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The Centers for Medicare and Medicare Services announced the sustainable rate of growth formula driven change to Medicare Part B physician reimbursement in 2012 -- a 27.4% reduction instead of the initially estimated 29.4% reduction. The announcement explains certain adjustments that are being made to the geographic factor in the resource based relative value schedule that Medicare Part B uses. This factor has been a hot bed of litigation and contention between urban and rural areas. Also,
In the CY 2012 final rule, CMS is expanding the potentially misvalued code initiative, an effort to ensure Medicare is paying accurately for physician services and more closely managing the payment system. This year, CMS is focusing on the codes billed by physicians in each specialty that result in the highest Medicare expenditures under the MPFS to determine whether these codes are overvalued. In the past, CMS has targeted specific codes for review that may have affected a few procedural specialties like cardiology, radiology or nuclear medicine but has not taken a look at the highest expenditure codes across all specialties. This effort results in increased payments for primary care services that have historically been undervalued by the fee schedule.Modern Healthcare reports on the industry's take on this annoucement. As the FEHBlog has explained, Congress has to dig the physicians out of this hole and soon.
Following up on last Thursday's post, here's a link to a better chart discussing the changes to the Medicare Parts A and B deductibles and premiums for 2012. With respect to Medicare Part A which provides inpatient coverage
The Part A deductible paid by a beneficiary when admitted as a hospital inpatient will be $1,156 in 2012, an increase of $24 from this year's $1,132 deductible. The Part A deductible is the beneficiary's cost for up to 60 days of Medicare-covered inpatient hospital care in a benefit period. Beneficiaries must pay an additional $289 per day for days 61 through 90 in 2012, and $578 per day for hospital stays beyond the 90th day in a benefit period. For 2011, per day payment for days 61 through 90 was $283, and $566 for beyond 90 days. For beneficiaries in skilled nursing facilities, the daily co-insurance for days 21 through 100 in a benefit period will be $144.50 in 2012, compared to $141.50 in 2011.Speaking of waste and abuse, Kaiser Health News reports that primary care doctors are running up the Nation's health care bill to the tune of $6.8 billion in 2009 by ordering unnecessary tests and procedures in connection with routine visits, which now are cost sharing free to patients thanks to the Affordable Care Act.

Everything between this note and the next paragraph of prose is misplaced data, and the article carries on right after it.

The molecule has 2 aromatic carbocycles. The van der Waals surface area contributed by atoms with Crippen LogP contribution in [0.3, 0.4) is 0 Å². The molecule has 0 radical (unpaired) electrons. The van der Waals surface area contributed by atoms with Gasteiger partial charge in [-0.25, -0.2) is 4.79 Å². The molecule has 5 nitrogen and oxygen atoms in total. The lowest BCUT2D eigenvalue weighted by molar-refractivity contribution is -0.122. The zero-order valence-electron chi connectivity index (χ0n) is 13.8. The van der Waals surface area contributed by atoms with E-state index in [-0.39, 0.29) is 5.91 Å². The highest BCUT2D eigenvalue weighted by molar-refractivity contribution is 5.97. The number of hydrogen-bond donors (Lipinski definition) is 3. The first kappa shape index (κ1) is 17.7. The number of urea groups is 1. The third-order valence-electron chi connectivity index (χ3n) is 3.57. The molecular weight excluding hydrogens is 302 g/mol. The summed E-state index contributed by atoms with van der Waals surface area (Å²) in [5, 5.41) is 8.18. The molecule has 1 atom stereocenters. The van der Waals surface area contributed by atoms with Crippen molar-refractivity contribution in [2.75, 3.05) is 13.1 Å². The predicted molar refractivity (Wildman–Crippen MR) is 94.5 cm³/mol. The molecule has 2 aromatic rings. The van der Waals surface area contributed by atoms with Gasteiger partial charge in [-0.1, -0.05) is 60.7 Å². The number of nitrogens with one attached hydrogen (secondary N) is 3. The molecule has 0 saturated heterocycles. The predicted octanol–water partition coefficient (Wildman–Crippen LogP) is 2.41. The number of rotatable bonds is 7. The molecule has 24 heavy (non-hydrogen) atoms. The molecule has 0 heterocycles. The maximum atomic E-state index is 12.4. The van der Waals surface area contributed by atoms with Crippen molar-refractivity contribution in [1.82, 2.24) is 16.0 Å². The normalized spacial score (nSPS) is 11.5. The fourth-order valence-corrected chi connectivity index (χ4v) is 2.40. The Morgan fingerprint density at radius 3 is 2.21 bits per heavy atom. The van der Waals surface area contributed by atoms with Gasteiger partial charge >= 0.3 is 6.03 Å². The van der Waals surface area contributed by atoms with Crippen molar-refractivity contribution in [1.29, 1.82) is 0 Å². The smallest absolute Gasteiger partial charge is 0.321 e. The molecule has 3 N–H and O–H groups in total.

For many adults, a routine visit to a primary care physician might involve blood tests, a urinalysis, an electrocardiogram, maybe a bone density scan. Too often, however, these tests are inappropriate and they cost a bundle, according to a recent study, not only for the health care system but also for individuals, who are increasingly footing more of the bill for their care.
The study, led by physicians from the Mount Sinai Medical Center and the Weill Cornell Medical College in New York, was published online in October in the Archives of Internal Medicine. The researchers examined the cost of common primary care practices that were identified as being overused earlier this year in a study by another group of physicians, known as the Good Stewardship Working Group.
The newest study, using data from federal medical surveys, estimated that 12 of those unnecessary treatments and screenings accounted for $6.8 billion in medical costs in 2009. The activity most frequently performed without need was a complete blood cell count at a routine physical exam. In 56 percent of routine physicals, doctors inappropriately ordered such tests, accounting for $32.7 million in unnecessary costs. In terms of dollars, the biggest-ticket item by far was physicians ordering brand-name statins before trying patients on a generic drug first: That accounted for a whopping $5.8 billion of the $6.8 billion total.But let's wrap things up with good news, the AMA News reports, much to the medical profession's chagrin that
The number of visits patients make to physicians in a given month -- a vital sign for the whole health care economy -- has been declining consistently, according to multiple tracking studies, companies and researchers.
Analysts say those numbers may not bounce back, even with health system reform. That's because a struggling economy, higher insurance deductibles, and the efforts by health plans and others to reduce utilization have altered patient patterns, perhaps permanently. Patients now often seek office visits -- or any interaction with the health system -- only when a problem can't be ignored.The cost curve bends down for once!